FREE Delivery in the UK on orders with at least £10 of books.
Only 1 left in stock (more on the way).
Dispatched from and sold by Amazon. Gift-wrap available.
A Song Of Stone has been added to your Basket
FREE Delivery on orders over £10.
Used: Like New | Details
Sold by Crazy Coyote
Condition: Used: Like New
Comment: NEW * In Stock GUARANTEE * Shipped by AMAZON UK Warehouses * FREE Prime and Supersaver Delivery Eligible
Have one to sell?
Flip to back Flip to front
Listen Playing... Paused   You're listening to a sample of the Audible audio edition.
Learn more
See this image

A Song Of Stone Paperback – 1 Aug 2013

3.0 out of 5 stars 62 customer reviews

See all formats and editions Hide other formats and editions
Amazon Price
New from Used from
Kindle Edition
"Please retry"
Paperback
"Please retry"
£8.99
£0.25 £0.01
Audio Cassette, Abridged, Audiobook
"Please retry"
Note: This item is eligible for click and collect. Details
Pick up your parcel at a time and place that suits you.
  • Choose from over 13,000 locations across the UK
  • Prime members get unlimited deliveries at no additional cost
How to order to an Amazon Pickup Location?
  1. Find your preferred location and add it to your address book
  2. Dispatch to this address when you check out
Learn more
£8.99 FREE Delivery in the UK on orders with at least £10 of books. Only 1 left in stock (more on the way). Dispatched from and sold by Amazon. Gift-wrap available.
click to open popover

Special Offers and Product Promotions


Frequently Bought Together

  • A Song Of Stone
  • +
  • The Business
  • +
  • Whit
Total price: £28.96
Buy the selected items together

Enter your mobile number or email address below and we'll send you a link to download the free Kindle App. Then you can start reading Kindle books on your smartphone, tablet, or computer - no Kindle device required.

  • Apple
  • Android
  • Windows Phone

To get the free app, enter your mobile phone number.




Product details

  • Paperback: 288 pages
  • Publisher: Abacus (1 Aug. 2013)
  • Language: English
  • ISBN-10: 0349139261
  • ISBN-13: 978-0349139265
  • Product Dimensions: 12.8 x 1.9 x 19.9 cm
  • Average Customer Review: 3.0 out of 5 stars  See all reviews (62 customer reviews)
  • Amazon Bestsellers Rank: 408,865 in Books (See Top 100 in Books)

Product Description

Amazon Review

Iain M. Banks paints a grim picture of a European nation after a bloody battle. Armed forces roam the lawless land where dark columns of smoke rise up from the surrounding farms and houses. For a young lord and lady, however, the trouble is only starting.

The couple are being kept captive in their home--a castle--by a sadistic female lieutenant from an outlaw band of guerillas. They are pawns in her dangerous game of desire, deceit, and death. The physical, sexual and political tensions that ensue catapult the narrative from war story to universal morality tale. --This text refers to an out of print or unavailable edition of this title.

Review

His satire is exquisitely poised, his storytelling gripping. (INDEPENDENT)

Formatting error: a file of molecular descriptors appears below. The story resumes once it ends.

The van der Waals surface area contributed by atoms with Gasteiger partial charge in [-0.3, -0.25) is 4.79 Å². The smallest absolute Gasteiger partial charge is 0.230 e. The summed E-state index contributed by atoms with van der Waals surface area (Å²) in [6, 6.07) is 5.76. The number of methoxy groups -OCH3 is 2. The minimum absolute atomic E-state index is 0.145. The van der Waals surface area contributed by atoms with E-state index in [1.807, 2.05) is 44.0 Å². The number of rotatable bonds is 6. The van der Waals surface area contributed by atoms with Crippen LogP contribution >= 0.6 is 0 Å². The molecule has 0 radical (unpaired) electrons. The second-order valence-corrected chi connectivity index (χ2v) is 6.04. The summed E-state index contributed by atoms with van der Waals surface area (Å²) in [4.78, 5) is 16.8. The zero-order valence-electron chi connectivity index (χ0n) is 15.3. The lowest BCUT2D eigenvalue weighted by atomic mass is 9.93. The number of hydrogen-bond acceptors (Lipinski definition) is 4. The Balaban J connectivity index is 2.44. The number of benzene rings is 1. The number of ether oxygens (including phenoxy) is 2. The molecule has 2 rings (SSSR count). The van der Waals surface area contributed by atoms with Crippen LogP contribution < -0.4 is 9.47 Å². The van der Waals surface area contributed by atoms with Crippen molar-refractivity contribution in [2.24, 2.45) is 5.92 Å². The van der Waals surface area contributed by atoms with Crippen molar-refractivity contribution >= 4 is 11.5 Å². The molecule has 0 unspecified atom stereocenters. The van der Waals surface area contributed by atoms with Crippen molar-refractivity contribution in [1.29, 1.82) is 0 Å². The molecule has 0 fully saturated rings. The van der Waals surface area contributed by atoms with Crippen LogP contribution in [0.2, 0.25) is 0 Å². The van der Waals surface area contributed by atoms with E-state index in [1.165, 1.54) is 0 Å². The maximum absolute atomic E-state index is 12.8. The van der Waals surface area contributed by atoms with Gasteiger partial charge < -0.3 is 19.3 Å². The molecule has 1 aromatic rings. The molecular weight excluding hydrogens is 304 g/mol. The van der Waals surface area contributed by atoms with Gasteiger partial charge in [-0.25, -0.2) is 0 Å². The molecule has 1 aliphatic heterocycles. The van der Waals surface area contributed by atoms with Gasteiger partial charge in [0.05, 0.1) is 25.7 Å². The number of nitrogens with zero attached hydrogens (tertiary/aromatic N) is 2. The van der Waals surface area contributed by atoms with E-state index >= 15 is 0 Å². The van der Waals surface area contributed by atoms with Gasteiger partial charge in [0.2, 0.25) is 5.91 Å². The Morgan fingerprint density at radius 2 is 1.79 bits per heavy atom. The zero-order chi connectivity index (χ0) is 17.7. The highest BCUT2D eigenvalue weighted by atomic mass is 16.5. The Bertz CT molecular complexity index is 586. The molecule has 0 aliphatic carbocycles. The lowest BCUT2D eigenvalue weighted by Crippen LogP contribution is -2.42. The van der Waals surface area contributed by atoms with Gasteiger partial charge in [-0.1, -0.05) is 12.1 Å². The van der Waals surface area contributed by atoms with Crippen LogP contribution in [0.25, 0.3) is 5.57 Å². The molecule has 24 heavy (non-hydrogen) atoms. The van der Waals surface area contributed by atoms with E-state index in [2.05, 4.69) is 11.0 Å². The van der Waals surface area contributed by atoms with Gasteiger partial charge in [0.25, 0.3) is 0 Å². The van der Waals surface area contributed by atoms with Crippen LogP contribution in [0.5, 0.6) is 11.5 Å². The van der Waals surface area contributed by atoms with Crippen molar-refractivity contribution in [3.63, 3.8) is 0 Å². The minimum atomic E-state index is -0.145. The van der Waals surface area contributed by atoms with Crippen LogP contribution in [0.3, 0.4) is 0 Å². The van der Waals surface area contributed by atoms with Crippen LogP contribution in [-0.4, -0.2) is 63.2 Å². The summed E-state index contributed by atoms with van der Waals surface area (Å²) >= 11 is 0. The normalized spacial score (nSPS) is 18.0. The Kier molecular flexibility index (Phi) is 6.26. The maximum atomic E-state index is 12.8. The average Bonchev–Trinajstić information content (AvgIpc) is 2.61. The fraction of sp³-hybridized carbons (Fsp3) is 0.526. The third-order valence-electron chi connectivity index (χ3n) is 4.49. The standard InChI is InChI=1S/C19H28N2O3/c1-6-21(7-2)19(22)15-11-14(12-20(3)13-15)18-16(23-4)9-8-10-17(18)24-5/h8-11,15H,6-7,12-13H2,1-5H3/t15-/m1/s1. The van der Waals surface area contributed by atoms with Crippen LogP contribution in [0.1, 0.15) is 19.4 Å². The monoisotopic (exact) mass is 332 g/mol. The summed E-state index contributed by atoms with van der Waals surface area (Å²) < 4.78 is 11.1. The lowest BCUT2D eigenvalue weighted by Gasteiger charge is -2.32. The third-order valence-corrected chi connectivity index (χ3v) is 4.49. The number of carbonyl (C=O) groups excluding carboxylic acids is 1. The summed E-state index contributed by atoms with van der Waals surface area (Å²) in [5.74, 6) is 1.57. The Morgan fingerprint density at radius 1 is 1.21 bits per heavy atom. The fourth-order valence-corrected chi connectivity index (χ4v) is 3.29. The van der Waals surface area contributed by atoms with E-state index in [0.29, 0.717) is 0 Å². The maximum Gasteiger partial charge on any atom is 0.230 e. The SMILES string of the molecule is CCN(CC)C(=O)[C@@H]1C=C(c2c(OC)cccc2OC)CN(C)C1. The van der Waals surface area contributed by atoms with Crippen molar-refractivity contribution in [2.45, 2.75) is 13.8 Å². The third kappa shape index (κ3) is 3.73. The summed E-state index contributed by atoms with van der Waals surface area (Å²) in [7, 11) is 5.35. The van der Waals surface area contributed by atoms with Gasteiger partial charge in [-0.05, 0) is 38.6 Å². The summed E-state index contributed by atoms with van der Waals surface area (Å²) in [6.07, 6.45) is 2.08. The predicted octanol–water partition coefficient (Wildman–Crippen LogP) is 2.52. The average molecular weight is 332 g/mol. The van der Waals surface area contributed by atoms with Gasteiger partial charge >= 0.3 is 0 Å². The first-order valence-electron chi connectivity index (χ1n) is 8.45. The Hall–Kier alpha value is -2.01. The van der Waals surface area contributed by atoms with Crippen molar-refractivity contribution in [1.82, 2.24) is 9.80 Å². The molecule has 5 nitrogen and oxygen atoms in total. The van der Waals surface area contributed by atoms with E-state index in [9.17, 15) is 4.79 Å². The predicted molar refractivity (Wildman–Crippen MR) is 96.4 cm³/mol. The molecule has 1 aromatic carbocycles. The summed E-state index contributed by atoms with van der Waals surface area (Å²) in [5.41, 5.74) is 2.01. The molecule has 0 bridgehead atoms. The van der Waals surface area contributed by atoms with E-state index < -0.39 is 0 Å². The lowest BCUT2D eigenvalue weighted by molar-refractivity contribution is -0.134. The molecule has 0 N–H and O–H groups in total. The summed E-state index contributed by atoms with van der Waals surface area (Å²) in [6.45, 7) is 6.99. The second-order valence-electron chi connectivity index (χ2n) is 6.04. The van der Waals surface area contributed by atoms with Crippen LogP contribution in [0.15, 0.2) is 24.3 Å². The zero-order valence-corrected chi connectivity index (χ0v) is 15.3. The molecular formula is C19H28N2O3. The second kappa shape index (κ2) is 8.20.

Entertaining...comically inspired. (GUARDIAN)

A phenomenon! (WILLIAM GIBSON)

An apocalyptic masterpiece (FINANCIAL TIMES) --This text refers to an out of print or unavailable edition of this title.

See all Product Description

What Other Items Do Customers Buy After Viewing This Item?

Customer Reviews

Top Customer Reviews

Format: Paperback Verified Purchase
I first read this years ago; possibly late 90s/early oos - so definitely before Amazon reviews took off! I've read a fair bit since then, but ASOS has come back to me at various times, although over the years more and more intertwined with a children's book I also vaguely remember reading about social breakdown and soliders (Noah's Castle is the nearest book I can find, but I'm still not convinced it was the one).

Banks is one of the few authors I can read over again, so, being that the general negativity towards ASOS, I thought I'd read it as a fully fledged adult.

I think I possibly enjoyed it more this time; I certainly don't have the vague, fuzzy feeling I was left with last time (or is that, quite simply, time?) The castle is, in its solemnity and final indignity, the main character in the novel: it appears to exert some power over its inhabitants and even the Lieutenant which makes them unable to leave entirely - even if it should be their destruction. Possibly the castle represents a hierarchical society which binds people even afer less physical structures have crumbled; possibly it's a physical manifestation of refuge and safety individuals can't find anywhere else.

In fact, starting this review has again made me realise how much I enjoyed the novel, but am probably in danger of slipping into an essay if I continue. And it's been many years since I wrote an essay at bedtime.

So.
We are able to feel superior to the main character, as he appears to be the only one blind to the true extent of te ways in which society has changed.

The Lieutenant appears to be the most interesting character in the novel, althogh one wonders whether this another trick: does she only appear interesting because a.
Read more ›
Comment 2 people found this helpful. Was this review helpful to you? Yes No Sending feedback...
Thank you for your feedback.
Sorry, we failed to record your vote. Please try again